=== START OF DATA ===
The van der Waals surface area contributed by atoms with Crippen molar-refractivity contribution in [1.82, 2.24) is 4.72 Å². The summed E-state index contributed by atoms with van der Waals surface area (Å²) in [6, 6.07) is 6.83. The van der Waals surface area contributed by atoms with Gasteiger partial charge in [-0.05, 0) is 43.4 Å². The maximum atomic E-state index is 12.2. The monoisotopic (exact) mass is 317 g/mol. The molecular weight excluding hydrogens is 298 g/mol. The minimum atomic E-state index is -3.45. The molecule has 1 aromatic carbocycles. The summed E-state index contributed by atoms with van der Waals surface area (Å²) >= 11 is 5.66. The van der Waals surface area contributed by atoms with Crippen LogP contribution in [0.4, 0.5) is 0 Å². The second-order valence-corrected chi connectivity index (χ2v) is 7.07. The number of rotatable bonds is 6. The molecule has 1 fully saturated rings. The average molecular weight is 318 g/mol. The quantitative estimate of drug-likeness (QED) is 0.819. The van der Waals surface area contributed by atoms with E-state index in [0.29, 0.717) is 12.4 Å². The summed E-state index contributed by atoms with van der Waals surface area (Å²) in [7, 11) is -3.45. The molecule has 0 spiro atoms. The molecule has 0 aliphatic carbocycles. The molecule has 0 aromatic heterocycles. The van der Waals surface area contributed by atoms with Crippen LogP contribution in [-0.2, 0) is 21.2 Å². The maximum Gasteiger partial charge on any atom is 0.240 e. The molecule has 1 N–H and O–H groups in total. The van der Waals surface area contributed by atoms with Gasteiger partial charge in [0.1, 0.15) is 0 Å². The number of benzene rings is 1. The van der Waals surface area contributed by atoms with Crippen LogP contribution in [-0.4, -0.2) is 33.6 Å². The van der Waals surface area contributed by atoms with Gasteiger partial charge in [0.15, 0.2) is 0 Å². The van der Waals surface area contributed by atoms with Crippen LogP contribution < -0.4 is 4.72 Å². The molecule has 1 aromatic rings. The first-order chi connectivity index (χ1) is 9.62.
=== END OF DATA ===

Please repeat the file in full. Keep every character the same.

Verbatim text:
The van der Waals surface area contributed by atoms with Crippen molar-refractivity contribution in [1.82, 2.24) is 4.72 Å². The summed E-state index contributed by atoms with van der Waals surface area (Å²) in [6, 6.07) is 6.83. The van der Waals surface area contributed by atoms with Gasteiger partial charge in [-0.05, 0) is 43.4 Å². The maximum atomic E-state index is 12.2. The monoisotopic (exact) mass is 317 g/mol. The molecular weight excluding hydrogens is 298 g/mol. The minimum atomic E-state index is -3.45. The molecule has 1 aromatic carbocycles. The summed E-state index contributed by atoms with van der Waals surface area (Å²) >= 11 is 5.66. The van der Waals surface area contributed by atoms with Crippen LogP contribution in [0.4, 0.5) is 0 Å². The second-order valence-corrected chi connectivity index (χ2v) is 7.07. The number of rotatable bonds is 6. The molecule has 1 fully saturated rings. The average molecular weight is 318 g/mol. The quantitative estimate of drug-likeness (QED) is 0.819. The van der Waals surface area contributed by atoms with E-state index in [0.29, 0.717) is 12.4 Å². The summed E-state index contributed by atoms with van der Waals surface area (Å²) in [7, 11) is -3.45. The molecule has 0 spiro atoms. The molecule has 0 aliphatic carbocycles. The molecule has 0 aromatic heterocycles. The van der Waals surface area contributed by atoms with Crippen LogP contribution in [-0.2, 0) is 21.2 Å². The maximum Gasteiger partial charge on any atom is 0.240 e. The molecule has 1 N–H and O–H groups in total. The van der Waals surface area contributed by atoms with Gasteiger partial charge in [0.1, 0.15) is 0 Å². The number of benzene rings is 1. The van der Waals surface area contributed by atoms with Crippen LogP contribution in [-0.4, -0.2) is 33.6 Å². The van der Waals surface area contributed by atoms with Gasteiger partial charge in [0.15, 0.2) is 0 Å². The van der Waals surface area contributed by atoms with Crippen LogP contribution < -0.4 is 4.72 Å². The molecule has 1 aromatic rings. The first-order chi connectivity index (χ1) is 9.62.